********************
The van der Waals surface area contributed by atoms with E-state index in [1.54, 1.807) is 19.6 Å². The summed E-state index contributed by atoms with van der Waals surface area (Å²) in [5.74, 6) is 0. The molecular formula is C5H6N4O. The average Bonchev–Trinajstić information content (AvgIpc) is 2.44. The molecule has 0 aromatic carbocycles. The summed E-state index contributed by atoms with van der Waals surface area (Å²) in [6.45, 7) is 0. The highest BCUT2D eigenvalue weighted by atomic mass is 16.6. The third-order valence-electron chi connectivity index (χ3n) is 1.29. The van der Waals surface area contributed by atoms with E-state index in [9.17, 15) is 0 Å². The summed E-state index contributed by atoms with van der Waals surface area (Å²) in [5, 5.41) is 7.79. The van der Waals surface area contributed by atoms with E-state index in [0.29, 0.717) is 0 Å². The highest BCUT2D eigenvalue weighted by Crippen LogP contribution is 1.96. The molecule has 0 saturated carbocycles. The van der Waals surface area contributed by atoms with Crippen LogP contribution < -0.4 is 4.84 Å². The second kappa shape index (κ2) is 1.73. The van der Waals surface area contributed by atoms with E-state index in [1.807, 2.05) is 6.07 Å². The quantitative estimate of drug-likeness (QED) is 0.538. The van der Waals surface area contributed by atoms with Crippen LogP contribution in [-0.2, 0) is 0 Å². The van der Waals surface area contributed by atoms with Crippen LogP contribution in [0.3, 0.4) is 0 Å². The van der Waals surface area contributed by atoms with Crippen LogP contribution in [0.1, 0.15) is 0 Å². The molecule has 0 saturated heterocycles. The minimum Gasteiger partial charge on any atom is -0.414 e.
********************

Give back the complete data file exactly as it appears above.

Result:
The van der Waals surface area contributed by atoms with E-state index in [1.54, 1.807) is 19.6 Å². The summed E-state index contributed by atoms with van der Waals surface area (Å²) in [5.74, 6) is 0. The molecular formula is C5H6N4O. The average Bonchev–Trinajstić information content (AvgIpc) is 2.44. The molecule has 0 aromatic carbocycles. The summed E-state index contributed by atoms with van der Waals surface area (Å²) in [6.45, 7) is 0. The highest BCUT2D eigenvalue weighted by atomic mass is 16.6. The third-order valence-electron chi connectivity index (χ3n) is 1.29. The van der Waals surface area contributed by atoms with E-state index in [9.17, 15) is 0 Å². The summed E-state index contributed by atoms with van der Waals surface area (Å²) in [5, 5.41) is 7.79. The van der Waals surface area contributed by atoms with E-state index in [0.29, 0.717) is 0 Å². The highest BCUT2D eigenvalue weighted by Crippen LogP contribution is 1.96. The molecule has 0 saturated carbocycles. The van der Waals surface area contributed by atoms with Crippen LogP contribution < -0.4 is 4.84 Å². The second kappa shape index (κ2) is 1.73. The van der Waals surface area contributed by atoms with E-state index in [1.807, 2.05) is 6.07 Å². The quantitative estimate of drug-likeness (QED) is 0.538. The van der Waals surface area contributed by atoms with Crippen LogP contribution in [-0.2, 0) is 0 Å². The van der Waals surface area contributed by atoms with Crippen LogP contribution in [0.3, 0.4) is 0 Å². The van der Waals surface area contributed by atoms with Crippen LogP contribution in [0.1, 0.15) is 0 Å². The molecule has 0 saturated heterocycles. The minimum Gasteiger partial charge on any atom is -0.414 e.